There is nothing worse than being ready to move forward with a sale only to find out that the listing is compromised. A derailed sale can even have a negative effect on the home when it is relisted so do your homework up front to find out if there are any major issues.

Are any family members laying claim to the house? Is there a lien or judgment on the house? Is the house paid off? If not, who owns the loan? How many people will benefit from the sale of the house? Did your loved one die in the home (you may need to disclose this when you put the home on the local real estate market)?

Your probate attorney can be a great resource here, and once you have this information, it will better prepare you for the next steps towards getting the home seen and sold.

Find a Real Estate Agent

Unless you are a savvy home seller, it is always a good idea to find a real estate expert to assist you when it is time to sell the house. Using a local agent is a great way to make sure the property lists quickly and with the most marketing. Real estate professionals have inside information that can help with many determining factors when putting up the house for sale. Yes, an agent is paid a fee for their services, but it is worth the cost. And in all likelihood the home will sell in a decent amount of time.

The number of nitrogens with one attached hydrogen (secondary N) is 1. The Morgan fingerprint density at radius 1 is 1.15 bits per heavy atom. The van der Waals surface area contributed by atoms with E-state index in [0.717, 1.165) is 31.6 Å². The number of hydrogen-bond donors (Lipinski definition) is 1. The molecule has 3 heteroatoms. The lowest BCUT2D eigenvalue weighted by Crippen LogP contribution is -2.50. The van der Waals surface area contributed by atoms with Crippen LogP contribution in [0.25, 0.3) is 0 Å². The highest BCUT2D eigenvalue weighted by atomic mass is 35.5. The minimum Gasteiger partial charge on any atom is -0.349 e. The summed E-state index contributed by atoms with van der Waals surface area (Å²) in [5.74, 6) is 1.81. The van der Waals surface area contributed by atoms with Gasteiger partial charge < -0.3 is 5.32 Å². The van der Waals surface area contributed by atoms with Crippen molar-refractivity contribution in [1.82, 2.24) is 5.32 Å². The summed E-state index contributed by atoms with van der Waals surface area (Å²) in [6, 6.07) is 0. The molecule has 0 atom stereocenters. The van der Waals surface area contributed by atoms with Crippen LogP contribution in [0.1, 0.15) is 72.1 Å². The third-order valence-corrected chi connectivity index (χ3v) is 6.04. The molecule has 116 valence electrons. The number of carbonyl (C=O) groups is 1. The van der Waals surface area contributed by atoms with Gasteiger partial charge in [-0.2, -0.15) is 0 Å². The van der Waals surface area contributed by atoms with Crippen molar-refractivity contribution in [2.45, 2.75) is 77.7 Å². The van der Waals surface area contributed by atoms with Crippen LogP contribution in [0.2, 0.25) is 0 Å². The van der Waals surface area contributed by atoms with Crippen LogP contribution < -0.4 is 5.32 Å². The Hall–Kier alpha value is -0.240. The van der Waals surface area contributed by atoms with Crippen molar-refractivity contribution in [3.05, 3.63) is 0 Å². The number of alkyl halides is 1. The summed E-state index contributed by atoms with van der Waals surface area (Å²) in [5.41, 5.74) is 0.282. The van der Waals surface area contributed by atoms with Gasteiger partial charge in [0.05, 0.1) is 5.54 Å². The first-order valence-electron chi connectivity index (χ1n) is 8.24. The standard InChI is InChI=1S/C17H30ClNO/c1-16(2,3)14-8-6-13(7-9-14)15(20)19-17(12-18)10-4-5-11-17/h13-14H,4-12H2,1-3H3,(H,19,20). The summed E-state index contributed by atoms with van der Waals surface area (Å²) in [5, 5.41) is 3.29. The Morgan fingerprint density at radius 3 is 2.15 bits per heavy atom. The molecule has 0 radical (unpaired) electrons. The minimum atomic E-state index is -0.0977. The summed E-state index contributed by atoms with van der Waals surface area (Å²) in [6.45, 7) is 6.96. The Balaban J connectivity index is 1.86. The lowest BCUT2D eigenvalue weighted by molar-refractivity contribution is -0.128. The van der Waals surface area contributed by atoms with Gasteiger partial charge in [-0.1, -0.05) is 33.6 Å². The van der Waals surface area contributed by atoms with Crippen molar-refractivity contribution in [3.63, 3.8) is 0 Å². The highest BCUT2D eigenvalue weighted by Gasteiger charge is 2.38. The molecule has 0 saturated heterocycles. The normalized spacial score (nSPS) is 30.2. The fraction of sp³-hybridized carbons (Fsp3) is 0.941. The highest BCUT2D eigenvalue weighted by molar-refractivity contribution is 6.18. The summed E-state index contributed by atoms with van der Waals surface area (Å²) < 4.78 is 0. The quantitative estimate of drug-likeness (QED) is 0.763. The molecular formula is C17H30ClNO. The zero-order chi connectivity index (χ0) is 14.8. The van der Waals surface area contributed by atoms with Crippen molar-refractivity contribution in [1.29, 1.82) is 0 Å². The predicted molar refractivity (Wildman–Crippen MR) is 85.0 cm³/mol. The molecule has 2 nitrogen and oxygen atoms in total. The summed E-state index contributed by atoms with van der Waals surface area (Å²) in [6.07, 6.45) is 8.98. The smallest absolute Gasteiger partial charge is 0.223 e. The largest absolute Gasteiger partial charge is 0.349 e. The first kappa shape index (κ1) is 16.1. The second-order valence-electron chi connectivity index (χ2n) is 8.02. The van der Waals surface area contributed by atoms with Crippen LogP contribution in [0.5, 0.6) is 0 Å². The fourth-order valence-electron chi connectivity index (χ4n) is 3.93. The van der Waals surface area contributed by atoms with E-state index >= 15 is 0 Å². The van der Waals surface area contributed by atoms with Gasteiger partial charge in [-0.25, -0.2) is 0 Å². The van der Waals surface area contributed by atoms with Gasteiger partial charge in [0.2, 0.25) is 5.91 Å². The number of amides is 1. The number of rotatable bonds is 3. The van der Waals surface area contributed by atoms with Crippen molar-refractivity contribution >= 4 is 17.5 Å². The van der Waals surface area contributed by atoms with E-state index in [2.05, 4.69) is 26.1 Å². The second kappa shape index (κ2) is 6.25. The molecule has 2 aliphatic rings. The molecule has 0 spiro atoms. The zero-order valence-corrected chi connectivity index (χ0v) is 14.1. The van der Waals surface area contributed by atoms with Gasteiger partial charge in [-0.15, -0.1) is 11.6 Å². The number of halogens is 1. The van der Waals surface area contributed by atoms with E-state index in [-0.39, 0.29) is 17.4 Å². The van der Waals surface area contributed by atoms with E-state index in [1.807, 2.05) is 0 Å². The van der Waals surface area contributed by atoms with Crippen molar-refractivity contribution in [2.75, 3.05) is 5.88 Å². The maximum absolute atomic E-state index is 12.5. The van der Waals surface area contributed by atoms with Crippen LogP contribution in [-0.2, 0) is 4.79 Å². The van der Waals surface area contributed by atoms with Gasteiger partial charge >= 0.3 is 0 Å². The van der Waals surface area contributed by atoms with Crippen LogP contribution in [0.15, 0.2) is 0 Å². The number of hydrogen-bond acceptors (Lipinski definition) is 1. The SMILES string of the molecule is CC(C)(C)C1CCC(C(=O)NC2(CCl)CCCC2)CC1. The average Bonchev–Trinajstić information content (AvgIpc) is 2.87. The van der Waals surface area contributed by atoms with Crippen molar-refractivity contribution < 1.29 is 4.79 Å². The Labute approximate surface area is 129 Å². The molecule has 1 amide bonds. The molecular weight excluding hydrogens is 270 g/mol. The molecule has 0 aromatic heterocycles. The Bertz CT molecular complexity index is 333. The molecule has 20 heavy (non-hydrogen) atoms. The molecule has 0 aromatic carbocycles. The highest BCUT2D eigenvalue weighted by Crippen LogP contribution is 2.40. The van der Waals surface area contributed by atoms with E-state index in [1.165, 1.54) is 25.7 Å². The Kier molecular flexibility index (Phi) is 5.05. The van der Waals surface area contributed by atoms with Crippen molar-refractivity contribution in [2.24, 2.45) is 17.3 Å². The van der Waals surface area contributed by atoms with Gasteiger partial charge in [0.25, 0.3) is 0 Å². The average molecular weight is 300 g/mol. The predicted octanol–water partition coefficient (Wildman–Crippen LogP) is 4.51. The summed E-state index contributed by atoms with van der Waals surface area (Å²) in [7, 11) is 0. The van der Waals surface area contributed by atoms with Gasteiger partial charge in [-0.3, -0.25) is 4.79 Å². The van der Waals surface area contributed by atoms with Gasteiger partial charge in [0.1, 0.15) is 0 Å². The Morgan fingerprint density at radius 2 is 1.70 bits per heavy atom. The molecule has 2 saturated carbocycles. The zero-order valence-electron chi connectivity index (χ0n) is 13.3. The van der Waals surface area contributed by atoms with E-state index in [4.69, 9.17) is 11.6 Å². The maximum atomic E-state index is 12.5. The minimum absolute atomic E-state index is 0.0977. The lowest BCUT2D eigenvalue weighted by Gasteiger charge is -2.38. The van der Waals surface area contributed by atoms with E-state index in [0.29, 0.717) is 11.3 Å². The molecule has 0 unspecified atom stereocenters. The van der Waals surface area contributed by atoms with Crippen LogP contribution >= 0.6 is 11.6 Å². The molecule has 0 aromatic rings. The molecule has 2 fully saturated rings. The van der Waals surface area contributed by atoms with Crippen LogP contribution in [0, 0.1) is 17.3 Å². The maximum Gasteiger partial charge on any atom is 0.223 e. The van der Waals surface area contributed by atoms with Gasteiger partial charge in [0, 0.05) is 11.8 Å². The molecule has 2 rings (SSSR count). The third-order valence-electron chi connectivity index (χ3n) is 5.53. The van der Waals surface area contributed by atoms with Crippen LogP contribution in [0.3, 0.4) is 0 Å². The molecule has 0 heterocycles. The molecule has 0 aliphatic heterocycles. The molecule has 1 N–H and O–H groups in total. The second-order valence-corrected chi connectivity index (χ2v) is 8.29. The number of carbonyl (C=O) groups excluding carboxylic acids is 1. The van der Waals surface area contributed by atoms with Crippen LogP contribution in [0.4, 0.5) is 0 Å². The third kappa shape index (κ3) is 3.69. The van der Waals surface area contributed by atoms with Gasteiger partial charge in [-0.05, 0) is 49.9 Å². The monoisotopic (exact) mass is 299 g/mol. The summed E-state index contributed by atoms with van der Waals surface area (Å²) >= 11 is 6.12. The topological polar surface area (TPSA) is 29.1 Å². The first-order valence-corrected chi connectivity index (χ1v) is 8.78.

Remember that the longer a home sits empty, the more likely it is for problems to arise, like animal infestations, break-ins, and unnoticed electrical or plumbing problems, plus insurance companies are loath to provide insurance on empty homes.

One great way to find a local real estate agent is through word of mouth. Consider several agents to interview and check their references to see who will be the best fit. A good real estate agent will listen, communicate, and keep your best interests in mind. You will also want to look for an agent who is motivated, who understands the situation, and who has a robust online presence since over 90% of buyers start their home search on the Internet.